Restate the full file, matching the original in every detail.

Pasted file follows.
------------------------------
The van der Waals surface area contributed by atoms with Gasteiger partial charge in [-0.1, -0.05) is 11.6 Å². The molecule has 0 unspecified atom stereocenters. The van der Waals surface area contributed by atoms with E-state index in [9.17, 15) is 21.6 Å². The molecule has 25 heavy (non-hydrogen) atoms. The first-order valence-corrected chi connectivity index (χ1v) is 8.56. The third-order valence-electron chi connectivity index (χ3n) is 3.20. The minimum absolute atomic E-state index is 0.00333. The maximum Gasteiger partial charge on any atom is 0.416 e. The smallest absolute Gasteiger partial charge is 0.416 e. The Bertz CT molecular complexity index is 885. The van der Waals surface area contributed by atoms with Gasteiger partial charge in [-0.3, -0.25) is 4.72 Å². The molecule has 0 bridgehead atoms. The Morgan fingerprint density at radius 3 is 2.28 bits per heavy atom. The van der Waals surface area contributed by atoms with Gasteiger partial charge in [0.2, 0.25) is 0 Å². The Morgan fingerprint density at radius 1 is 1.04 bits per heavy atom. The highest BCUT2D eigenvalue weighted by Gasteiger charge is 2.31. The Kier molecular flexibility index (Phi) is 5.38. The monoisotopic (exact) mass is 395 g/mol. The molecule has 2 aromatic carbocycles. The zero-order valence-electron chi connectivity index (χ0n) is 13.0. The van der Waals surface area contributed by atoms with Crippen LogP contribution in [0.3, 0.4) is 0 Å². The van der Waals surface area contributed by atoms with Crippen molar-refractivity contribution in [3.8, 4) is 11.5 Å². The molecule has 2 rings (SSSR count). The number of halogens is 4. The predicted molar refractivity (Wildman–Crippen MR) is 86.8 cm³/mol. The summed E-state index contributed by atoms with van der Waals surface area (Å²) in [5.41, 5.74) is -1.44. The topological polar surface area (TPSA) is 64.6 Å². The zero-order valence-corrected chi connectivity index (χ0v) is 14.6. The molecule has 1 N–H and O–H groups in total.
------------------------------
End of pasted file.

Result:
The van der Waals surface area contributed by atoms with Gasteiger partial charge in [-0.1, -0.05) is 11.6 Å². The molecule has 0 unspecified atom stereocenters. The van der Waals surface area contributed by atoms with E-state index in [9.17, 15) is 21.6 Å². The molecule has 25 heavy (non-hydrogen) atoms. The first-order valence-corrected chi connectivity index (χ1v) is 8.56. The third-order valence-electron chi connectivity index (χ3n) is 3.20. The minimum absolute atomic E-state index is 0.00333. The maximum Gasteiger partial charge on any atom is 0.416 e. The smallest absolute Gasteiger partial charge is 0.416 e. The Bertz CT molecular complexity index is 885. The van der Waals surface area contributed by atoms with Gasteiger partial charge in [-0.3, -0.25) is 4.72 Å². The molecule has 0 bridgehead atoms. The Morgan fingerprint density at radius 3 is 2.28 bits per heavy atom. The van der Waals surface area contributed by atoms with Gasteiger partial charge in [0.2, 0.25) is 0 Å². The Morgan fingerprint density at radius 1 is 1.04 bits per heavy atom. The highest BCUT2D eigenvalue weighted by Gasteiger charge is 2.31. The Kier molecular flexibility index (Phi) is 5.38. The monoisotopic (exact) mass is 395 g/mol. The molecule has 2 aromatic carbocycles. The zero-order valence-electron chi connectivity index (χ0n) is 13.0. The van der Waals surface area contributed by atoms with Crippen LogP contribution in [0.3, 0.4) is 0 Å². The van der Waals surface area contributed by atoms with Crippen molar-refractivity contribution in [3.8, 4) is 11.5 Å². The molecule has 2 rings (SSSR count). The number of halogens is 4. The predicted molar refractivity (Wildman–Crippen MR) is 86.8 cm³/mol. The summed E-state index contributed by atoms with van der Waals surface area (Å²) in [5.41, 5.74) is -1.44. The topological polar surface area (TPSA) is 64.6 Å². The zero-order valence-corrected chi connectivity index (χ0v) is 14.6. The molecule has 1 N–H and O–H groups in total.